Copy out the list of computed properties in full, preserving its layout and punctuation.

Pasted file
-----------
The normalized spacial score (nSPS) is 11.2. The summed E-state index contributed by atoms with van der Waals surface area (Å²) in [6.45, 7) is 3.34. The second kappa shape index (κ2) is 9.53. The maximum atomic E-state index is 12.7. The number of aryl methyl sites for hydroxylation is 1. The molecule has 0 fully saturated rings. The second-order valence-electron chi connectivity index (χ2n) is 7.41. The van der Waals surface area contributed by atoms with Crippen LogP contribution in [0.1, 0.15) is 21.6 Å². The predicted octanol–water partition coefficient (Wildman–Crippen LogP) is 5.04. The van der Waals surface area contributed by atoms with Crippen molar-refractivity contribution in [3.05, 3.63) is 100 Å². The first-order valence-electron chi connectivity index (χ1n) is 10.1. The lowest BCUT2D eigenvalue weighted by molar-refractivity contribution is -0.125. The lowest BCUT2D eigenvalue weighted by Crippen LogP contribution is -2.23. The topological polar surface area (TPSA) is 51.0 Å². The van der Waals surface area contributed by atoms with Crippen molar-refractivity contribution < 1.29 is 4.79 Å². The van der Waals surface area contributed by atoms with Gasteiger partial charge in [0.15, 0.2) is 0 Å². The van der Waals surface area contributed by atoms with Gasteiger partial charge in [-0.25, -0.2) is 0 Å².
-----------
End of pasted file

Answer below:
The normalized spacial score (nSPS) is 11.2. The summed E-state index contributed by atoms with van der Waals surface area (Å²) in [6.45, 7) is 3.34. The second kappa shape index (κ2) is 9.53. The maximum atomic E-state index is 12.7. The number of aryl methyl sites for hydroxylation is 1. The molecule has 0 fully saturated rings. The second-order valence-electron chi connectivity index (χ2n) is 7.41. The van der Waals surface area contributed by atoms with Crippen LogP contribution in [0.1, 0.15) is 21.6 Å². The predicted octanol–water partition coefficient (Wildman–Crippen LogP) is 5.04. The van der Waals surface area contributed by atoms with Crippen molar-refractivity contribution in [3.05, 3.63) is 100 Å². The first-order valence-electron chi connectivity index (χ1n) is 10.1. The lowest BCUT2D eigenvalue weighted by molar-refractivity contribution is -0.125. The lowest BCUT2D eigenvalue weighted by Crippen LogP contribution is -2.23. The topological polar surface area (TPSA) is 51.0 Å². The van der Waals surface area contributed by atoms with Crippen molar-refractivity contribution < 1.29 is 4.79 Å². The van der Waals surface area contributed by atoms with Gasteiger partial charge in [0.15, 0.2) is 0 Å². The van der Waals surface area contributed by atoms with Gasteiger partial charge in [-0.25, -0.2) is 0 Å².